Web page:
Stage in London park where Ziggy played in 1969 gets Grade II listing

Let’s Dance… on David Bowie’s bandstand! Tiny stage in London park where Ziggy played guitar in 1969 gets Grade II listing

  • David Bowie gave a free festival to 3,000 people on this day in August 1969
  • The ‘Bowie bandstand’ he performed on has been given Grade II listed status 
  • The bandstand in in Beckenham, London, will play host to a festival 50 years on

By Colin Fernandez for the Daily Mail

Published: 19:00 EDT, 15 August 2019 | Updated: 21:38 EDT, 15 August 2019

Bowie, whose songs include Let’s Dance, Ashes To Ashes and Starman, is said to have penned the lyrics to Life On Mars on the steps of the bandstand. The structure eventually fell into disrepair and in 2013, fans began a campaign to save and restore the ‘Bowie Bandstand’

After a six-year campaign, a run-down musical landmark has really made the grade.

The bandstand from which David Bowie gave a free festival – having just released his first hit Space Oddity – has been granted Grade II listed status.

The event in Beckenham, south-east London, was held 50 years ago today to raise money for an arts project run by the future rock star. 

It attracted 3,000 fans to the Croydon Road Recreation Ground – somewhat fewer than the 500,000 hippies who that weekend in August 1969 were attending the Woodstock festival.

Bowie lived nearby with landlady-turned-lover Mary Finnigan. A month later, Space Oddity became a hit, launching the career of one of the greats of rock music.

Bowie, whose songs include Let’s Dance, Ashes To Ashes and Starman, is said to have penned the lyrics to Life On Mars on the steps of the bandstand. 

Inspired by his concert, he wrote Memory Of A Free Festival, a track on his next album. 

But the structure eventually fell into disrepair and in 2013, fans began a campaign to save and restore the ‘Bowie Bandstand’.

Bowie gave his support, sending signed albums from his New York home to be raffled.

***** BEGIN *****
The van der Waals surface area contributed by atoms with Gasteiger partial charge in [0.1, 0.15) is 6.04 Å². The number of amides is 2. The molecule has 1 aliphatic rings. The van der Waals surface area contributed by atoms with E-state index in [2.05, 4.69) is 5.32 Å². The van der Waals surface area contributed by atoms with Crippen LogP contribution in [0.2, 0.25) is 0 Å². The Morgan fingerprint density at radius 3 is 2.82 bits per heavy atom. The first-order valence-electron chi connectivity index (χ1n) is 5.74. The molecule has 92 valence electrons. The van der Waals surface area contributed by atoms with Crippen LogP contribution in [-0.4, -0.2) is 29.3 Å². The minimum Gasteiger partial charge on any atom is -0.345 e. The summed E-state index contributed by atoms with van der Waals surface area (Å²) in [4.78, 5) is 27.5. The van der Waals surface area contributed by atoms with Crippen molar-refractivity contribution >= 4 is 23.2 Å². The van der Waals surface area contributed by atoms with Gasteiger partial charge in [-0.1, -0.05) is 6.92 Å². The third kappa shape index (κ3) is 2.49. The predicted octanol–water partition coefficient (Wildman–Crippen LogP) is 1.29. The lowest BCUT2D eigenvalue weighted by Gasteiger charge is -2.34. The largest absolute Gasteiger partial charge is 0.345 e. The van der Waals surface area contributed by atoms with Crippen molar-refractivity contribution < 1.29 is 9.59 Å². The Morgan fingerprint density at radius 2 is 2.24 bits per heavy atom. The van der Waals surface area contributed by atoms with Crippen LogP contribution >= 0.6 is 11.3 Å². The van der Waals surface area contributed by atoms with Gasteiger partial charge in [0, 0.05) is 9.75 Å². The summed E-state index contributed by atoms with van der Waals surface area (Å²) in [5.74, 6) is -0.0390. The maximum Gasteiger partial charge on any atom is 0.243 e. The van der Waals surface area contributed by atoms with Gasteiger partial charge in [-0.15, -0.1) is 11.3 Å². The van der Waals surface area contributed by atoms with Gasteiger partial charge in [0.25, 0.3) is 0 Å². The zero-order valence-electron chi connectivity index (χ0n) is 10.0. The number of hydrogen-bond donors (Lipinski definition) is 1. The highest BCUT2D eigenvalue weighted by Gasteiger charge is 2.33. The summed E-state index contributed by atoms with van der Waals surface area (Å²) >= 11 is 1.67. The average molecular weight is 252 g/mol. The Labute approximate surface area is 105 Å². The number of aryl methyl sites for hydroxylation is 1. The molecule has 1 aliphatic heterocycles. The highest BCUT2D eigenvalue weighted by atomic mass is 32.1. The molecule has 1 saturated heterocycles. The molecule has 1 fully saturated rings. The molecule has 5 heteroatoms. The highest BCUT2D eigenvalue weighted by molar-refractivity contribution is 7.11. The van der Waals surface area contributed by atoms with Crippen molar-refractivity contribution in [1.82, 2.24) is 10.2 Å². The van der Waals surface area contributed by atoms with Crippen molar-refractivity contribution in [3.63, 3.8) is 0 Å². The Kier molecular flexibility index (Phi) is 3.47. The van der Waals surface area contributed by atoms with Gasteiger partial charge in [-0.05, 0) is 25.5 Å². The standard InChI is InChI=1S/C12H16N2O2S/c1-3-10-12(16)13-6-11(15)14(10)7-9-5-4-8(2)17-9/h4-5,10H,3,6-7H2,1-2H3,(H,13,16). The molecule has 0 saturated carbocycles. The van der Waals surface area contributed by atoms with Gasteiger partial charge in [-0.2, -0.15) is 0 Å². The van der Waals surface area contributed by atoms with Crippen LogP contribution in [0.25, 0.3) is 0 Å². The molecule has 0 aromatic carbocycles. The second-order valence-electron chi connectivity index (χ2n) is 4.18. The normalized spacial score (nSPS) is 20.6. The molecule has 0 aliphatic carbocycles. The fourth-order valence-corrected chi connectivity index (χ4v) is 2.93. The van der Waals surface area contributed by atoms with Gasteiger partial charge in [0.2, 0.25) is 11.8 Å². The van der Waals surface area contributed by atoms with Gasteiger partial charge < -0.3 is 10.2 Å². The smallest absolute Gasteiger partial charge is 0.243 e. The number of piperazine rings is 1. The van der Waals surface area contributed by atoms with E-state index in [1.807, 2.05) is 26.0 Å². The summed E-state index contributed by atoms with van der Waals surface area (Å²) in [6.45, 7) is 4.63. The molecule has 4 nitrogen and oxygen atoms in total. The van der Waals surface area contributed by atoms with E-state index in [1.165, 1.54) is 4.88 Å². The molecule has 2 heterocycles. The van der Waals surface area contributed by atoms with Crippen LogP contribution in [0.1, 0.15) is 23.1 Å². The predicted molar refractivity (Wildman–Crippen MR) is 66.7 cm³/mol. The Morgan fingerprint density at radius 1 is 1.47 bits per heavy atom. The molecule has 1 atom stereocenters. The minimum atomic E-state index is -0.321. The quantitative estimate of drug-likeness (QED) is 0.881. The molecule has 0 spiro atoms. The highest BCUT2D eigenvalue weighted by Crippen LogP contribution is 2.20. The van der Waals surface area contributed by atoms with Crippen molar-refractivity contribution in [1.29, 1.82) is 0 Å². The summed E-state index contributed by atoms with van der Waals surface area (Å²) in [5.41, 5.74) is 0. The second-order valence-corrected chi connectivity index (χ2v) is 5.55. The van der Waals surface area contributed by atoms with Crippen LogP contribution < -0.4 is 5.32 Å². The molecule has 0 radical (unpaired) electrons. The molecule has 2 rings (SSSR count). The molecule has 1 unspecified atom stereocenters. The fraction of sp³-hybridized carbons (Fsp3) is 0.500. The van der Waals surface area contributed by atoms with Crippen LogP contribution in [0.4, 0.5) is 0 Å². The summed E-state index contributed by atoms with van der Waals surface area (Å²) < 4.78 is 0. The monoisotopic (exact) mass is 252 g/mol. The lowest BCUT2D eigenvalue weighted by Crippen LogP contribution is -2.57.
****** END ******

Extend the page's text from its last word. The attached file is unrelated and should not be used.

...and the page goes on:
An annual festival, Bowie’s Beckenham Oddity, was started in 2016 following the star’s death. This year’s event takes place in the park tomorrow.

David Bowie, left, is pictured playing with other musicians at the festival. The event in Beckenham, south-east London, was held 50 years ago today to raise money for an arts project run by the future rock star

As a result of the campaign, which has raised around a third of the £245,000 restoration cost, the bandstand, owned by Bromley Council, has been given Grade II listed status by the Culture Department, on the advice of Historic England. A photo of the festival is pictured above

As a result of the campaign, which has raised around a third of the £245,000 restoration cost, the bandstand, owned by Bromley Council, has been given Grade II listed status by the Culture Department, on the advice of Historic England.

Historic England chief executive Duncan Wilson said: ‘You probably wouldn’t expect it was once the stage for a young man who would become one of the most iconic musicians of the 20th century. 

Its significance as a site that inspired Bowie shows us how powerful our historic places can be and how important it is that we protect them.’

Bowie is pictured at a party in Los Angeles in 1975, left, and right at on stage in Germany. An annual festival, Bowie’s Beckenham Oddity, was started in 2016 following the star’s death

The bandstand from which David Bowie gave a free festival – having just released his first hit Space Oddity – has been granted Grade II listed status

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